Collector and art dealer Richard Douglas Lane (1926–2002) was a leading figure in the field of ukiyo-e research. In 2003, the museum obtained his collection of approximately 11,000 Japanese woodblock-printed books and manuscripts and 3,000 Chinese, Korean and Japanese paintings. Most of his Japanese woodblock-printed books and manuscripts were published during the Edo period (1615–1868)—and several are rare. For some of the rare books, the museum holds the only known extant copy in the world. The collection also includes beautifully illustrated examples by ukiyo-e masters such as Katsushika Hokusai (1760–1849), Kitagawa Utamaro (1753–1806) and Utagawa Hiroshige (1797–1858).
Today we will introduce some fascinating Lane Collection books that will make you feel as if you are briefly traveling back in time to the Edo period. Although they are written in kuzushiji, or cursive calligraphic Japanese script, don’t worry—we promise you won’t need any specialized knowledge to enjoy these works.
Lo and behold, a 200-year-old fashion magazine! Fashion trends at the time were based on styles favored by fashion leaders such as popular Kabuki actors and Oiran (high-ranking courtesans). This book can teach us all about trendy Edo-period make-up and hairstyles.
The image on the above is of a rare and valuable math book published 400 years ago. Not surprisingly, only a few copies exist in the world today. The book uses rats to illustrate geometric progression, as well as how to calculate the volume of 3D figures.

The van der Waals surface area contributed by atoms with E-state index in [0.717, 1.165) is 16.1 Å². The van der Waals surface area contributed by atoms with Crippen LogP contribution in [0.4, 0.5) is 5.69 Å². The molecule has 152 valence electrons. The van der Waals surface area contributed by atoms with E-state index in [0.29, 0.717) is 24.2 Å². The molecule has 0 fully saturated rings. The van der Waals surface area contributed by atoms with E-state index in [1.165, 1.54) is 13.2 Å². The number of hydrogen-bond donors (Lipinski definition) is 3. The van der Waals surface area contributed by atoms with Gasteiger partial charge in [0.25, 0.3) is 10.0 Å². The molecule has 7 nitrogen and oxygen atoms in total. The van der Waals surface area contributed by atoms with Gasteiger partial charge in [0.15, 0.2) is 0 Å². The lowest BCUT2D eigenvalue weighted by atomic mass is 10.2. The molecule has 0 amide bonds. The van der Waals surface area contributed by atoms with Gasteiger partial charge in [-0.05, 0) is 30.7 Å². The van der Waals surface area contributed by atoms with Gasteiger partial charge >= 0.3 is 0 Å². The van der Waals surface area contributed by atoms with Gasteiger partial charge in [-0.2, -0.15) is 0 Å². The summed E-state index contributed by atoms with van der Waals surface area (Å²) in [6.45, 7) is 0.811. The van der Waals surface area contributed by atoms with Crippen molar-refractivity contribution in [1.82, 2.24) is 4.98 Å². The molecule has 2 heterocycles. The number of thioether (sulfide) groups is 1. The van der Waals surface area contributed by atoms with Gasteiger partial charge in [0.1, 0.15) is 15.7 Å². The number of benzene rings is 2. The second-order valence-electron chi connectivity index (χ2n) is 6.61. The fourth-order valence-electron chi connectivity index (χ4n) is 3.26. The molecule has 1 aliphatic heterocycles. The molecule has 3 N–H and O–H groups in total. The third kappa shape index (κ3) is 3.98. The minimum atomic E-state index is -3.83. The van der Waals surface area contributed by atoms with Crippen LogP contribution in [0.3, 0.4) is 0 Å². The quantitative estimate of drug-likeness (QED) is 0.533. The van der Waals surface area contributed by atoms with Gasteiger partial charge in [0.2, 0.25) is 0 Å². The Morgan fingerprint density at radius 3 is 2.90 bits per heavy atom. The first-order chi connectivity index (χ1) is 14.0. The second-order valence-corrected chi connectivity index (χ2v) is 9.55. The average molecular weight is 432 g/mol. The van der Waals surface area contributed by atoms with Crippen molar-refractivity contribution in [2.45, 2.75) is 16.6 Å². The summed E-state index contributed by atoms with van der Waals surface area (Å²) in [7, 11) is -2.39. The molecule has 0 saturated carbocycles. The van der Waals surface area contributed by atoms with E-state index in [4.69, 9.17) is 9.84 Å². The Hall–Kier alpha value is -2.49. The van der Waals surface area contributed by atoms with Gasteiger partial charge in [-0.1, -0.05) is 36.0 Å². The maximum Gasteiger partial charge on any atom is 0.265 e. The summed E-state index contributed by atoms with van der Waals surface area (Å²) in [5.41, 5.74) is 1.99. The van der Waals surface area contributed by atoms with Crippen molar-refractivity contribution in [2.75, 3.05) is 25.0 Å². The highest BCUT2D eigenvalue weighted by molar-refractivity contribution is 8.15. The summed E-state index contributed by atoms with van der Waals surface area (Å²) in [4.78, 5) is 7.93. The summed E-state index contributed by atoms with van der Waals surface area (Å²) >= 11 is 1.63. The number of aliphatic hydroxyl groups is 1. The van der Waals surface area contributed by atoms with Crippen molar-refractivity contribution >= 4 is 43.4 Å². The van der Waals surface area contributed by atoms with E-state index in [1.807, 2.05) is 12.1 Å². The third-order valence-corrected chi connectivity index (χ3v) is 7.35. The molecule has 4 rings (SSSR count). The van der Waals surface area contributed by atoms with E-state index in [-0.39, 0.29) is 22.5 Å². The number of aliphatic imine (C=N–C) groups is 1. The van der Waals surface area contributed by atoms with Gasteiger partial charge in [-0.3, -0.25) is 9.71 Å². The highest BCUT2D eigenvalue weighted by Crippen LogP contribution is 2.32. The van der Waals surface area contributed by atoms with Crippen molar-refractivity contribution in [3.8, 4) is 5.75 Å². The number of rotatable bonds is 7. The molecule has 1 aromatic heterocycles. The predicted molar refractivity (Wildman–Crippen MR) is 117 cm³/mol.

This is a recipe and etiquette manual for beginning cooks. Its pages describe how to set a table, what food was enjoyed during the Edo period, and how that food was prepared 200 years ago.
This type of collectible miniature book is known as a mamehon (bean-sized book). This example contains poems and tiny paintings. People often brought books like this to enjoy while traveling because they were lightweight and easy to carry. Look how tiny this one is—its dimensions are only 1 3/8 × 1 3/16 in. (3.5 × 3 cm)!
The word manga is common throughout the world now; it has even made its way into the Merriam Webster Dictionary. But can you guess who used this word as a book title for the first time in history? If you answered “the famous ukiyo-e artist Katsushika Hokusai,” you are right. Hokusai Manga is a drawing manual. In it, he demonstrates many aspects of sketching, for example, how to draw people going about their daily lives, or, how to depict differences in nature, such as high or low tide. It is said that many Impressionist/Post-Impressionist artists, such as Claude Monet, Vincent van Gogh and Paul Gauguin, were influenced by Japanese ukiyo-e. You never know— they could have studied a copy of this very book!
This concludes our quick visit to the Edo period—we hope that you enjoyed this glimpse into the past. As our world steadily becomes more and more reliant on technology, it is a nice reminder that not only can our books from the past be entertaining, but sometimes contain snippets of historical wisdom that may still be useful to us today.